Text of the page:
Whether you live in a penthouse suite with a skyline view, a townhome in the suburbs or are otherwise cramped for space, raised garden beds are the perfect solution. And the benefits don’t stop at space either.
Raised garden beds allow you to contain the soil. With sturdy walls in place made up of brick, wood, stone and everything in between, you can rest easy knowing torrential rains from a Midwest thunderstorm won’t wash away or erode your soil.
It doesn’t matter which soil type Mother Nature has decided to grace your yard with, because you get to pull the puppet strings and fill your garden bed with whatever type your heart desires. Throw in some organic matter for best results.
For those of us with achy joints or worn out backs, this form of gardening is gentler on the body than a traditional garden. Beds built to an appropriate height mean less “ow’s” and “ouch’s” being shouted while kneeling and bending over, and more time spent caring for your plants.
Gravity does more than just keep our feet firmly planted on the ground, it also forces water to constantly run downhill. This results in excellent drainage in raised beds because water is being pulled down and moved throughout, making saturated soil and rotted roots tough to come by.
Finally, raised garden beds offer another layer of protection from pests and unwanted intruders. Placing your garden on top of a metal screen is an effective way to keep out those sneaky rodents trying to burrow their way in, and dense planting combined with walls make it tough for pathway weeds and pests such as snails and slugs to make themselves at home.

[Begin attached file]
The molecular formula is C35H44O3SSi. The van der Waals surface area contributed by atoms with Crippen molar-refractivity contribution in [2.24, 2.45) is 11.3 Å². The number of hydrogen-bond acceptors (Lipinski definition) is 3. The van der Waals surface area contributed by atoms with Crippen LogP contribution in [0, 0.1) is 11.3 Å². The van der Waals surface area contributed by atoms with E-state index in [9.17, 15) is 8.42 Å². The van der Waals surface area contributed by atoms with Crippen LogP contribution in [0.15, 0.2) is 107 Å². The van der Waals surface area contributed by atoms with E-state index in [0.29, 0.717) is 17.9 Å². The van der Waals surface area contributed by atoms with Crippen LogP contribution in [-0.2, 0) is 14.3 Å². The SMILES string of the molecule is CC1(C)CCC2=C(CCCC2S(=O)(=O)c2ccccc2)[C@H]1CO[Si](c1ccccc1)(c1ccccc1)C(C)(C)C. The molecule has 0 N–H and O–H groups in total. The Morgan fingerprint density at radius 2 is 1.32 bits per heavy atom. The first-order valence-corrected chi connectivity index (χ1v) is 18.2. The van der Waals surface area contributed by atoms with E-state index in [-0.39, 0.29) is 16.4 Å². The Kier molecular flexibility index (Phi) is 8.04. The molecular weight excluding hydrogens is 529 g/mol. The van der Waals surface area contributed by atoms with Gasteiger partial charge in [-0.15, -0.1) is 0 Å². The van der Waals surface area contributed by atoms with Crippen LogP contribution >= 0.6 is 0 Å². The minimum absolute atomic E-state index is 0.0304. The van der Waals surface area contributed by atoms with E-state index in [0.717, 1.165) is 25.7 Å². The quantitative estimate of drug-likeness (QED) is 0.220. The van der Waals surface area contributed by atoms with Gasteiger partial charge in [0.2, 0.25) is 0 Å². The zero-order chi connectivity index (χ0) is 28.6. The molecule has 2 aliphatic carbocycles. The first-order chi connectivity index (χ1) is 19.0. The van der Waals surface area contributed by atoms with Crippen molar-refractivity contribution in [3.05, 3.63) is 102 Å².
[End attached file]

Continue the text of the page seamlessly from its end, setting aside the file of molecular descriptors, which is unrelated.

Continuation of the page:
“All of this gives me the overwhelming urge to build my own, but I’m not hard hat savvy. How do I go about constructing one?” This is where you can get creative and use your imagination. That old wagon either you or kids no longer use can be rolled out and converted into a garden on wheels. Old water troughs can be remodeled into aesthetic works of art. Even old dressers with deep drawers can be pulled out part way and filled with soil to create a makeshift staircase garden. If you can think it, you can transform it. But if you’re looking for a more traditional wooden bed, Sunset offers a step-by-step guide on how to build your own. And if all else fails, pre-made beds are always an option.
A whole new world for water troughs.
How big or small should the garden bed be? Like a traditional garden, you can make it as big or small as you want. Generally, they are built in rows of only 2 to 4 feet wide so you are able to water, prune, plant and harvest without having to step foot inside and compact the soil.